Primo Levi's Divine Comedy
Jochnowitz, George, Midstream
Both Dante Alighieri and Primo Levi went to hell and returned to write about it. There is even a book entitled A Dante of Our Time: Primo Levi and Auschwitz by Risa B. Sodi (1990). Levi went to a very real hell on earth, Auschwitz, which he survived and described in his book called, in different editions, Survival in Auschwitz or If This Is a Man (Se questo e un uomo in the original Italian). Dante went to hell as he imagined it and wrote about it in the "Inferno," the first third of his Divine Comedy, a three-part epic poem, which Dante simply named Commedia.
Neither Dante's nor Levi's description of their respective hells is at all comical. Perhaps Dante chose the name Commedia because in the 13th century, only comedies were written in the local dialect; serious works were written in Latin. Dante's epic poem was considered so great that his younger contemporary, Boccaccio, added the word Divina to its title. It was this work of Dante's, more than any other, that helped to establish Italian as a standard language.
In contrast, A Tranquil Star, the work under consideration here, unlike most of Levi's other writings, includes sections that are decidedly comical. An obvious example is his story "Censorship in Bitinia." The leaders of the fictional country Bitinia found that human censors developed psychological problems. They switched to mechanical censorship, but that led to errors. They trained dogs, horses, and monkeys to do the job, but these animals "were too intelligent and sensitive." Finally they found the answer: chickens. The story ends with the words "approved by the censor," followed by the signature-the footprint-of a chicken.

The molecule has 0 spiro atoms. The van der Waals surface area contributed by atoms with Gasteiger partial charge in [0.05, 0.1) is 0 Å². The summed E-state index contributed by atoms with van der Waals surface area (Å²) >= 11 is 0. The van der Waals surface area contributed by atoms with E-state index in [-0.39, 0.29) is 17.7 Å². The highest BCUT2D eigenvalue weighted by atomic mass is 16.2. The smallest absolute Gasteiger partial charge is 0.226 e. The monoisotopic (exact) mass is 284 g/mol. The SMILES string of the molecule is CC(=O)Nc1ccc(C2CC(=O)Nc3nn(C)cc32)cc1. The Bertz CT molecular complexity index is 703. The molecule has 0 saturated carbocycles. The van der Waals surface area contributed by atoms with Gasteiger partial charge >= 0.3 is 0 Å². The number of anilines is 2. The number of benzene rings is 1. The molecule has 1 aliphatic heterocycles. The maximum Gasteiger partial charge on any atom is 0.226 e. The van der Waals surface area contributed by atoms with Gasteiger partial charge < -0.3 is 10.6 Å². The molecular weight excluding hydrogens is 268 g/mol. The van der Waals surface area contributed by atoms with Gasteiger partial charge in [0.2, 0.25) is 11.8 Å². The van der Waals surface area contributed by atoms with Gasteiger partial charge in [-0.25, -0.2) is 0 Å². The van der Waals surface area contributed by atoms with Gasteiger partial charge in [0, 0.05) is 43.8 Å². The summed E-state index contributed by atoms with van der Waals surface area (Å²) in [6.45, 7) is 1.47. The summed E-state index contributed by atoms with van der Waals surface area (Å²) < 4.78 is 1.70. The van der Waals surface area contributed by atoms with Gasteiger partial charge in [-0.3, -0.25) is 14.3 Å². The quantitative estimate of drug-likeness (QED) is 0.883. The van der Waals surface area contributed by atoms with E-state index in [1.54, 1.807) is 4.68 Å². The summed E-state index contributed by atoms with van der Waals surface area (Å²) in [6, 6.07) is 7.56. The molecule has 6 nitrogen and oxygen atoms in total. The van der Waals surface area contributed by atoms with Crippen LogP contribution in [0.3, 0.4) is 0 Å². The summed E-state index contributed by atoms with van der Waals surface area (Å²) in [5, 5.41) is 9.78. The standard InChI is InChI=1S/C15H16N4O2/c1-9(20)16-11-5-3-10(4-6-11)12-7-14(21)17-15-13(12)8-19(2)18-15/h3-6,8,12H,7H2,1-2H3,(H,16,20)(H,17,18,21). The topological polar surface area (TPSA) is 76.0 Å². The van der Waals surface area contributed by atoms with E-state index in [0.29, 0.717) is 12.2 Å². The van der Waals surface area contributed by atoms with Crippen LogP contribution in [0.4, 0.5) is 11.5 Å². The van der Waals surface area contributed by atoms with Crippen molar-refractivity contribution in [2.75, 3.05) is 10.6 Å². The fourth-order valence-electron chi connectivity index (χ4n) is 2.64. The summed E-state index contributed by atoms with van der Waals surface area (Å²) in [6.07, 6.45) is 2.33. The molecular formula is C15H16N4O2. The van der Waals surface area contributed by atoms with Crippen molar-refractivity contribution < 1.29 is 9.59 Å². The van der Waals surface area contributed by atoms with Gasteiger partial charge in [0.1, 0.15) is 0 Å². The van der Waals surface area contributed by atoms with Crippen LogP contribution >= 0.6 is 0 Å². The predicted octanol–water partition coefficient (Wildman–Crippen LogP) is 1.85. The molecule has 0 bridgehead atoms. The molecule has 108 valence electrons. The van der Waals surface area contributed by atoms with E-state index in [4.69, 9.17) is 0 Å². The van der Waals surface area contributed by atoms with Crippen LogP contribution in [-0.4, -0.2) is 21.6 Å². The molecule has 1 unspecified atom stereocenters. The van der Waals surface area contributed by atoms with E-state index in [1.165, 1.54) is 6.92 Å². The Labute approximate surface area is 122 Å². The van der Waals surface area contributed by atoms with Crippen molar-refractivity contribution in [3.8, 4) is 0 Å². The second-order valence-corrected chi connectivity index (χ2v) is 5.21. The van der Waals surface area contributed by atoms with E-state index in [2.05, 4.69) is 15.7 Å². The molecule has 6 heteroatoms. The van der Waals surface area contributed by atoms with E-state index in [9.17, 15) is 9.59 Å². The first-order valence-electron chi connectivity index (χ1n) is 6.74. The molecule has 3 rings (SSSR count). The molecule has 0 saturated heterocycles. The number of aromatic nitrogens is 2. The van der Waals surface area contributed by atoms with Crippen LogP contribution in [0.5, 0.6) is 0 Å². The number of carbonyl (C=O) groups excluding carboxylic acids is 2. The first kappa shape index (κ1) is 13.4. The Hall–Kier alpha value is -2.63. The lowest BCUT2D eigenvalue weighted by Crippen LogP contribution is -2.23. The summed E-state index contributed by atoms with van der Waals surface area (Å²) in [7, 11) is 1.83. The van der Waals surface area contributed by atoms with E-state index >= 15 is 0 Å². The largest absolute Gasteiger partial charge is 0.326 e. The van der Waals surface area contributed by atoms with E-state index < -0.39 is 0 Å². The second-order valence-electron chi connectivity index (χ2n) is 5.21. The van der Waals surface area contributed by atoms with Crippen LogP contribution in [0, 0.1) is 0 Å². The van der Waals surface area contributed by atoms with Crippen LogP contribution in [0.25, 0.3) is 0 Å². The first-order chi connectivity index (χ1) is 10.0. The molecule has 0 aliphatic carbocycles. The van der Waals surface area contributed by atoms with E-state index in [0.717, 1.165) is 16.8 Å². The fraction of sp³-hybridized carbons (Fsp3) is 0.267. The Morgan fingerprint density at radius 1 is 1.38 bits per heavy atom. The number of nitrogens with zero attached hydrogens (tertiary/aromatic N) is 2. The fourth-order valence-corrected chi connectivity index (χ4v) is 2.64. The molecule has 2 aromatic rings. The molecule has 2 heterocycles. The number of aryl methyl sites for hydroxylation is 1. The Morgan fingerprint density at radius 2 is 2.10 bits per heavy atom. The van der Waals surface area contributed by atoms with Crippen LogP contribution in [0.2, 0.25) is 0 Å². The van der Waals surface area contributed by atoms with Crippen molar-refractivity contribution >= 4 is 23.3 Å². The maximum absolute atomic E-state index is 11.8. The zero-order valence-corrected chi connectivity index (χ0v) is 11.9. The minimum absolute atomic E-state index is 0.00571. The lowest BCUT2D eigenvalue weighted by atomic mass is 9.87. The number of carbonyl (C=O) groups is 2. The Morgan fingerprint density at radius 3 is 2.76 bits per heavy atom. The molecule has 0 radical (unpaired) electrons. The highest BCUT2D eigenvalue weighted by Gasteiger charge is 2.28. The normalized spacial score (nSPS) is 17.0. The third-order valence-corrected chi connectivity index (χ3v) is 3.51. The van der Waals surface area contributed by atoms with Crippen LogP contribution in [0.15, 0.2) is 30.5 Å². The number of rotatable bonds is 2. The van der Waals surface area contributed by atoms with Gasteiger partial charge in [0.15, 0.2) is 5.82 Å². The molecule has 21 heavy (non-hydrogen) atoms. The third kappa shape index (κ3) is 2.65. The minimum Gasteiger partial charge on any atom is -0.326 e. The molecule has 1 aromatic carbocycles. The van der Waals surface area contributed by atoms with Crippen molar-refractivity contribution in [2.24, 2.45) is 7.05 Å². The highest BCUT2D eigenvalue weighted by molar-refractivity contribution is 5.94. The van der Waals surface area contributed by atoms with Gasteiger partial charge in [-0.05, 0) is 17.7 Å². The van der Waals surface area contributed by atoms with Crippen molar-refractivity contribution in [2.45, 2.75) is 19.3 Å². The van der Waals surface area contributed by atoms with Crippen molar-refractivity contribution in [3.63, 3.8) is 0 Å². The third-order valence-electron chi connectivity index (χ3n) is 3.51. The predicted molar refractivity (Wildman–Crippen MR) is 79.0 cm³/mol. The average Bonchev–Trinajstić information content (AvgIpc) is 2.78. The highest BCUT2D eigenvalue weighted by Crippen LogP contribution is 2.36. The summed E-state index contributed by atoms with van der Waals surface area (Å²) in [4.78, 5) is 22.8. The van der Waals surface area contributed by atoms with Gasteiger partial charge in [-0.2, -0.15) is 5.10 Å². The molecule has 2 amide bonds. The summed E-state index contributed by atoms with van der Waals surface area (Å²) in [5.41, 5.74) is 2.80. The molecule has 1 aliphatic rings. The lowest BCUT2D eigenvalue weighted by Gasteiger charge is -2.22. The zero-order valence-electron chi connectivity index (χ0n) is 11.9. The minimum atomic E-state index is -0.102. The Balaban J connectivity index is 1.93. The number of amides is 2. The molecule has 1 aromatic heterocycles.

On the surface the story is silly, but Levi had experienced the horrors of totalitarianism. The fear of dictatorship seems to lurk behind the fantasy and humor of his writing. Repression of any kind is dangerous, potentially murderous. At the same time, it is stupid. The chickens who carried out this policy were birdbrains, literally. The human monsters like Hitler and Pol Pot who caused the enormous suffering brought about by the tyranny they inflicted were idiots--figurative birdbrains-who slaughtered millions of innocents, and by doing so, brought about the end of their own regimes.
The suffering in Dante's "Inferno" is eternal, and so, if we believe in hell, is even worse than what Hitler did. I have always suspected that Dante's Divine Comedy was a hidden attack on the idea of damnation and perhaps even on Christianity. Dante could not possibly have made this clear; he would have been burned at the stake had he done so. Maybe he hoped that seven centuries after he wrote, people would read him and understand that hell cannot be justified. His "Inferno" is very much more vivid and convincing than the remaining (and less popular) parts of his Divine Comedy, "Purgatorio" and "Paradiso." Was he trying to show that Christianity is merciless? We will never know.
The suffering Levi described in his Survival in Auschwitz is in no way cryptic or allegorical. Its message is unambiguous. The stories we read in A Tranquil Star are different. They are quite varied, but are written in a wry style. One of them, "Fra Diavolo on the Po," is actually autobiographical. It was published in December of 1986 and is the most recent of all the works in this collection. It is about how he was kicked out of military service in 1938 because he was a Jew and then asked, in 1945, to report for service. He told them he had been in Auschwitz and was asked to show documentation. The only document he had was the tattoo on his arm. He was eventually declared unfit for service. The whole story is told in an amusing style and is quite different from the sobriety of his other autobiographical works.
The remainder of the book is fiction. The oldest story, written in 1949, is a what-if account, a tale of something that didn't happen when Levi was captured by the Nazis. …